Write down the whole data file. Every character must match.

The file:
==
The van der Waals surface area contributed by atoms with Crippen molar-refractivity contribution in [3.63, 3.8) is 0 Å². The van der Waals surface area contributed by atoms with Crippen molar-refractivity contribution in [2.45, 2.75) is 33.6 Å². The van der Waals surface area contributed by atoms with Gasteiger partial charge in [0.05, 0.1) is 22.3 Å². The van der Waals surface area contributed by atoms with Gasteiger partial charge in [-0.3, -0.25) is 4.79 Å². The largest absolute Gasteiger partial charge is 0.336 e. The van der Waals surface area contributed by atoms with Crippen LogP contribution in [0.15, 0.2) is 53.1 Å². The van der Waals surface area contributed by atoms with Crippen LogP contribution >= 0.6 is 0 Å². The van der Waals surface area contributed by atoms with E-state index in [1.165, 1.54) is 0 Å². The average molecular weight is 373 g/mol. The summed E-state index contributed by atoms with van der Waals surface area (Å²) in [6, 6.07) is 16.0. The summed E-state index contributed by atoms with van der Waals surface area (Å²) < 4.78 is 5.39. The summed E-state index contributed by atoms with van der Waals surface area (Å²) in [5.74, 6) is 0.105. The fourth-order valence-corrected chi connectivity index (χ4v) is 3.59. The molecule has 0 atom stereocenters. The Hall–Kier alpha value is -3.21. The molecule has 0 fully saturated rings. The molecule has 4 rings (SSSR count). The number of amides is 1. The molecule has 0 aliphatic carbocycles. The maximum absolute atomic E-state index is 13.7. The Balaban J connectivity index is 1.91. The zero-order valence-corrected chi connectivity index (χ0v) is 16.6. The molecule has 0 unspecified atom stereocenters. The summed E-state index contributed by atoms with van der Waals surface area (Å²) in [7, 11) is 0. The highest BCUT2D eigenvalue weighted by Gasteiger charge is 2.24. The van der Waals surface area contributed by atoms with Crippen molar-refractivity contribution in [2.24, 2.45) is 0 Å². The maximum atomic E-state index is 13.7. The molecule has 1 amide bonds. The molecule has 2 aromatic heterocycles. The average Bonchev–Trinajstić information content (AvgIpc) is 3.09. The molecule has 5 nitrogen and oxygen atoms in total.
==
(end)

The van der Waals surface area contributed by atoms with Crippen molar-refractivity contribution in [3.63, 3.8) is 0 Å². The van der Waals surface area contributed by atoms with Crippen molar-refractivity contribution in [2.45, 2.75) is 33.6 Å². The van der Waals surface area contributed by atoms with Gasteiger partial charge in [0.05, 0.1) is 22.3 Å². The van der Waals surface area contributed by atoms with Gasteiger partial charge in [-0.3, -0.25) is 4.79 Å². The largest absolute Gasteiger partial charge is 0.336 e. The van der Waals surface area contributed by atoms with Crippen LogP contribution in [0.15, 0.2) is 53.1 Å². The van der Waals surface area contributed by atoms with Crippen LogP contribution >= 0.6 is 0 Å². The van der Waals surface area contributed by atoms with E-state index in [1.165, 1.54) is 0 Å². The average molecular weight is 373 g/mol. The summed E-state index contributed by atoms with van der Waals surface area (Å²) in [6, 6.07) is 16.0. The summed E-state index contributed by atoms with van der Waals surface area (Å²) < 4.78 is 5.39. The summed E-state index contributed by atoms with van der Waals surface area (Å²) in [5.74, 6) is 0.105. The fourth-order valence-corrected chi connectivity index (χ4v) is 3.59. The molecule has 0 atom stereocenters. The Hall–Kier alpha value is -3.21. The molecule has 0 fully saturated rings. The molecule has 4 rings (SSSR count). The number of amides is 1. The molecule has 0 aliphatic carbocycles. The maximum absolute atomic E-state index is 13.7. The Balaban J connectivity index is 1.91. The zero-order valence-corrected chi connectivity index (χ0v) is 16.6. The molecule has 0 unspecified atom stereocenters. The summed E-state index contributed by atoms with van der Waals surface area (Å²) in [7, 11) is 0. The highest BCUT2D eigenvalue weighted by Gasteiger charge is 2.24. The van der Waals surface area contributed by atoms with Crippen molar-refractivity contribution in [2.24, 2.45) is 0 Å². The maximum atomic E-state index is 13.7. The molecule has 1 amide bonds. The molecule has 2 aromatic heterocycles. The average Bonchev–Trinajstić information content (AvgIpc) is 3.09. The molecule has 5 nitrogen and oxygen atoms in total.